“Hamlet” is the longest Shakespeare play and certainly among the playwright’s most well-known. It tells the story of Hamlet, Prince of Denmark, who returns home from university to Elsinore after his father’s death to find his mother Gertrude married to his father’s murderer, his uncle Claudius. Now playing at the Shakespeare Theatre Company, this classic has new life in director Michael Kahn’s adaptation, starring Michael Urie.
Kahn’s “Hamlet” is shockingly modern, despite using language written some 400 years ago. The Elsinore of STC’s production is a grim police state, with swastika-esque symbols looming over the stage. Many of the political entities who grace the stage wear armbands and the show is frequently illuminated by fluorescent lighting and video screens, with Hamlet (Urie) at one point knocking down a security camera before beginning his soliloquy.
It is through these video screens that the ghostly form of Hamlet’s father (Keith Baxter), the late king of Denmark, first appears, as if something out of “The Ring.” His appearance terrifies the security guards—Barnardo (Jack Henry Doyle), Marcellus (Avery Glymph), and Francisco (Brayden Simpson), and when he appears in the flesh, as it were, to the guards, Hamlet, and Hamlet’s friend Horatio (Federico Rodriguez), it is Hamlet who follows, and hears, amid the mists of another world, directions to seek vengeance for his father’s death.
Urie never stops moving – he has no sense of stillness, lending a desperate, frenetic – almost manic – authenticity to his performance.
Urie’s portrayal of Hamlet is a marked difference from the classic, staid performances of yore, the proud declamations of John Gielgud or Lawrence Olivier. Urie never stops moving – he has no sense of stillness, lending a desperate, frenetic – almost manic – authenticity to his performance. It feels, even from the early scenes, that Hamlet is poised for madness, even if he justifies it as play-acting. Urie also has an excellent sense of comedic timing, with virtually every scene of the play garnering at least one laugh, despite “Hamlet’s” status as a great Shakespeare tragedy. These characteristics may lend less weight to the character than the ponderous performances of old, but Urie’s Hamlet feels more real, and thus more interesting to watch. Hamlet has always been a character in a state of arrested development, a full-grown man unable to find his way to agency and adulthood, but in this show that is brought to fruition, revealing a man who is at turns loving and anxious and scared and brilliant and frustrated.
Without its ensemble cast, “Hamlet” would likely be a one-man show about a man driven slowly mad by his own obligations. Fortunately, the play has a number of colorful or interesting characters. There is Hamlet’s erstwhile girlfriend Ophelia (Oyin Oladejo), who in this production shows a great deal of agency and independent thought, and an astute awareness of Hamlet’s flaws. In a modern twist, she and Hamlet exchange text messages rather than letters, prompting laughter from the audience at the receipt of each note. When she goes mad in Act IV, it is strange and disconcerting, not the Romantic grief tableau of Sir John Everett Millais’ 1850s Ophelia painting. Her grief and madness are almost uncomfortable, akin to watching someone who clearly listens to a different wavelength and being unable to help.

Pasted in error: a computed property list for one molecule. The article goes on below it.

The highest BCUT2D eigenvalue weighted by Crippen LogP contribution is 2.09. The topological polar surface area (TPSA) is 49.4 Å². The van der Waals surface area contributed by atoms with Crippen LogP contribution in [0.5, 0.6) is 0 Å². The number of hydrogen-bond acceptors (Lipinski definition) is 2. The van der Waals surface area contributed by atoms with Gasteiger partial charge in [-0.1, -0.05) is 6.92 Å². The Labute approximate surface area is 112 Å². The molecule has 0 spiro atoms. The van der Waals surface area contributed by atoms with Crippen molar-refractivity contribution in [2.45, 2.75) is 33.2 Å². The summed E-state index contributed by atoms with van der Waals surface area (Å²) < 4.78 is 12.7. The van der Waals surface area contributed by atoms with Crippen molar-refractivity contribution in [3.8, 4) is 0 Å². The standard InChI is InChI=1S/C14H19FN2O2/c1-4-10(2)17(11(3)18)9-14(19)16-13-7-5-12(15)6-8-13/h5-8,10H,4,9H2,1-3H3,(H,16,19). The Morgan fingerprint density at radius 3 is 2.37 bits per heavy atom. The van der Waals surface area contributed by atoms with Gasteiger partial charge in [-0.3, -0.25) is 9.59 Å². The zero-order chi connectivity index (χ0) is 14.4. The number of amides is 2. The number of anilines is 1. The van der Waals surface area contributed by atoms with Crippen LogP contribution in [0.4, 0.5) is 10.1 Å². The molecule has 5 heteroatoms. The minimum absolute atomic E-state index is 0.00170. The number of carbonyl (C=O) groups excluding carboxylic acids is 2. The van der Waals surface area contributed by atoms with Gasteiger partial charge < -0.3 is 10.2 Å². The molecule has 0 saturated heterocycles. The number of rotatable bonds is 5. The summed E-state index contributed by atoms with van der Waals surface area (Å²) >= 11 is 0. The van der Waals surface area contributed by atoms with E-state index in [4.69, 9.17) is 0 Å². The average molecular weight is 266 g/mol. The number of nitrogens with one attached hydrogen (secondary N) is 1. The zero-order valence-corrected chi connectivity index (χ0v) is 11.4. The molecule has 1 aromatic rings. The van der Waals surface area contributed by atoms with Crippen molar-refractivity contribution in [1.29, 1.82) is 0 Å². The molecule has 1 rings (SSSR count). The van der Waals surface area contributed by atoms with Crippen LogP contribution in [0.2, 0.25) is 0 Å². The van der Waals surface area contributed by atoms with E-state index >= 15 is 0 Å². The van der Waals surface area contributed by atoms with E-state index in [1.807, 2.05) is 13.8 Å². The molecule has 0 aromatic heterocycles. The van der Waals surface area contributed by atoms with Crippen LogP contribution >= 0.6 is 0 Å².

Ophelia’s father, Polonius (Robert Joy), typically the officious, sycophantic courtier, in this show is transformed into a self-absorbed, rather bumbling figure, focused more on himself and how he can benefit from controlling circumstances around him than necessarily obsessed with pleasing his king, Claudius (Alax Cox). His famous advice (“Neither a borrower nor a lender be…This above all, to thine own self be true..”) is taken by Ophelia and her brother Laertes (Paul Cooper) with eye rolls and the typical looks of children astutely aware of how fundamentally out of touch their parents are. This portrayal is possibly a natural result of the police state this production transforms Denmark into – in a world where anyone can be killed at the king’s whim, survival is of utmost importance.
Claudius and Gertrude (Madeleine Potter) make a fascinating couple, with Claudius displaying the typical smarmy politician’s face in public and a remarkable aptitude for cruelty out of the spotlight. Potter’s Gertrude is remote, her emotion largely displayed in her love for her Hamlet, with the cold mask breaking loose completely in Act III, Scene 4, the so-called “closet scene” where Hamlet confronts her in private. That stoic facade leads to a brilliant moment near the end of the play, where Gertrude, intuiting her husband’s purpose, intentionally drinks the poisoned cup of wine meant for her son.
Any Shakespeare play can seem intimidating, especially one as long and complex as “Hamlet.” But Michael Kahn’s brilliant direction and Michael Urie’s almost frenzied, riveting performance make this one unique, and ultimately worth watching.
Running Time: 3 hours with one 15-minute intermission.
“Hamlet” is playing at the Shakespeare Theatre Company’s Sidney Harman Hall in Washington, D.C. through March 4. For more information, click here.